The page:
"I also think there's a bit of a comfort blanket around petrol and diesel to a certain extent. People think 'I can get a petrol car for this much, we're in a global pandemic, so I'm going to stick with what I know'."
The consensus among residual value specialists is that electric and hybrid vehicle prices will trickle down to more realistic levels as they become more prolific on the market. It's pretty basic used car economics, as Cazana's director of insight, Rupert Pontin, explains: "The average residual percentage of cost new for EVs sits higher than it does for hybrid - which is second - then you have petrol, and then diesel very, very close together.
"That will change because, at the moment, one of the reasons that average percentage of original cost new is so high is because there aren't that many vehicles in the marketplace. So what we expect to see is that popularity value - which is a result of the rarity - start to diminish."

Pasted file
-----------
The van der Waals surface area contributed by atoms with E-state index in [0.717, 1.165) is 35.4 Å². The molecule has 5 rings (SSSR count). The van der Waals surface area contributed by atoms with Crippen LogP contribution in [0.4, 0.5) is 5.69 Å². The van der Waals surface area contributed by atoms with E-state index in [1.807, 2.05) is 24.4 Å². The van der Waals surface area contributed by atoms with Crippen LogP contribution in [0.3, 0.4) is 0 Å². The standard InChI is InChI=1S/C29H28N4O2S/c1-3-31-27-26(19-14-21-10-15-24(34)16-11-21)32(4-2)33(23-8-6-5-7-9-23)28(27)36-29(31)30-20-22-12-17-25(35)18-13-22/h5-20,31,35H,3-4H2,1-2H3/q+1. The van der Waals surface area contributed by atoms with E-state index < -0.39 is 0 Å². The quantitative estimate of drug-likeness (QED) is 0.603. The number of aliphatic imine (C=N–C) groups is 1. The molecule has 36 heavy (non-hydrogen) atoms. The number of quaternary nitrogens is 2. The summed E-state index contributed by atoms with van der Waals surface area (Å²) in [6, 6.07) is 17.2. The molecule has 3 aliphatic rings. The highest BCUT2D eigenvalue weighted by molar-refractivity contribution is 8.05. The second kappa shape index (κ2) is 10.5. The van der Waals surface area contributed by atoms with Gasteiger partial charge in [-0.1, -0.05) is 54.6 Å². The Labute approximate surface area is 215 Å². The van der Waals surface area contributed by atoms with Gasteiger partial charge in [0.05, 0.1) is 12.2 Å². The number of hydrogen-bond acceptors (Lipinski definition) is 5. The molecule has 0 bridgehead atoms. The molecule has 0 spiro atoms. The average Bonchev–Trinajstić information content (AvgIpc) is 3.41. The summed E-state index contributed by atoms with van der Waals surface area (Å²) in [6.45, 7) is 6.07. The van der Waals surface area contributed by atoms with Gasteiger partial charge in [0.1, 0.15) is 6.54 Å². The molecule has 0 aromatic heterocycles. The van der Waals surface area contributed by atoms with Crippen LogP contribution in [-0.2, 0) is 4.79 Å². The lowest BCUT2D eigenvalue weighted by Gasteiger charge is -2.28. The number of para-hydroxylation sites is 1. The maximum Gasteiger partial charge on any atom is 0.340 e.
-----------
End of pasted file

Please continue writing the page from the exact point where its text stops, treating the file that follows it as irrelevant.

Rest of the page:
Diesel cars are the complete opposite. While there is hardly a paucity of examples in the used car market at present, the reduction in new sales during the past five years will become apparent in time. To employ another bit of basic used car economics, scarcity has never done values any harm.
"I actually think that the residual value performance for diesels will get stronger, because the demand for the cars will still be there," adds Pontin, "in the next six months to a year, we are going to start to see a perceived shortage of diesel product in relation to demand. As a result, pricing and residual values will get stronger, and for those people who still register a new diesel car, they are going to make more money than people expected [when they sell it]."